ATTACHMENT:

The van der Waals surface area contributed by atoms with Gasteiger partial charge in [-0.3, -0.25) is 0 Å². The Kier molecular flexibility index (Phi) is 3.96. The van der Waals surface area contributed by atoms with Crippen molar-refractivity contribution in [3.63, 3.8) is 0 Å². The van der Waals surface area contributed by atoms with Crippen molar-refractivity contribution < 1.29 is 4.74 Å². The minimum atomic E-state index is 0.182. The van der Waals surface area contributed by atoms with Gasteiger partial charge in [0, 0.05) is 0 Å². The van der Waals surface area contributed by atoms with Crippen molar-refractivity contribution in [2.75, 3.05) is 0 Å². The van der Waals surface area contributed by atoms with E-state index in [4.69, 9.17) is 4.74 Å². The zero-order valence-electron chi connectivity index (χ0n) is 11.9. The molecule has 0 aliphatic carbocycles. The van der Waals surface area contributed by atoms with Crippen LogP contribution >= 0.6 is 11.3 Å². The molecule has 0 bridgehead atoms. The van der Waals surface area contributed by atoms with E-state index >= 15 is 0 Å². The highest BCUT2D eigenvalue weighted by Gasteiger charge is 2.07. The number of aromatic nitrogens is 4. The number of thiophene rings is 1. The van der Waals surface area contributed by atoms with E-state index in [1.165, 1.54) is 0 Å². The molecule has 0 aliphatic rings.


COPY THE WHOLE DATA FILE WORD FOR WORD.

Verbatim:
The van der Waals surface area contributed by atoms with Gasteiger partial charge in [-0.3, -0.25) is 0 Å². The Kier molecular flexibility index (Phi) is 3.96. The van der Waals surface area contributed by atoms with Crippen molar-refractivity contribution in [3.63, 3.8) is 0 Å². The van der Waals surface area contributed by atoms with Crippen molar-refractivity contribution < 1.29 is 4.74 Å². The minimum atomic E-state index is 0.182. The van der Waals surface area contributed by atoms with Gasteiger partial charge in [0, 0.05) is 0 Å². The van der Waals surface area contributed by atoms with Crippen molar-refractivity contribution in [2.75, 3.05) is 0 Å². The van der Waals surface area contributed by atoms with E-state index in [4.69, 9.17) is 4.74 Å². The zero-order valence-electron chi connectivity index (χ0n) is 11.9. The molecule has 0 aliphatic carbocycles. The van der Waals surface area contributed by atoms with Crippen LogP contribution >= 0.6 is 11.3 Å². The molecule has 0 bridgehead atoms. The van der Waals surface area contributed by atoms with E-state index >= 15 is 0 Å². The highest BCUT2D eigenvalue weighted by Gasteiger charge is 2.07. The number of aromatic nitrogens is 4. The number of thiophene rings is 1. The van der Waals surface area contributed by atoms with E-state index in [1.165, 1.54) is 0 Å². The molecule has 0 aliphatic rings.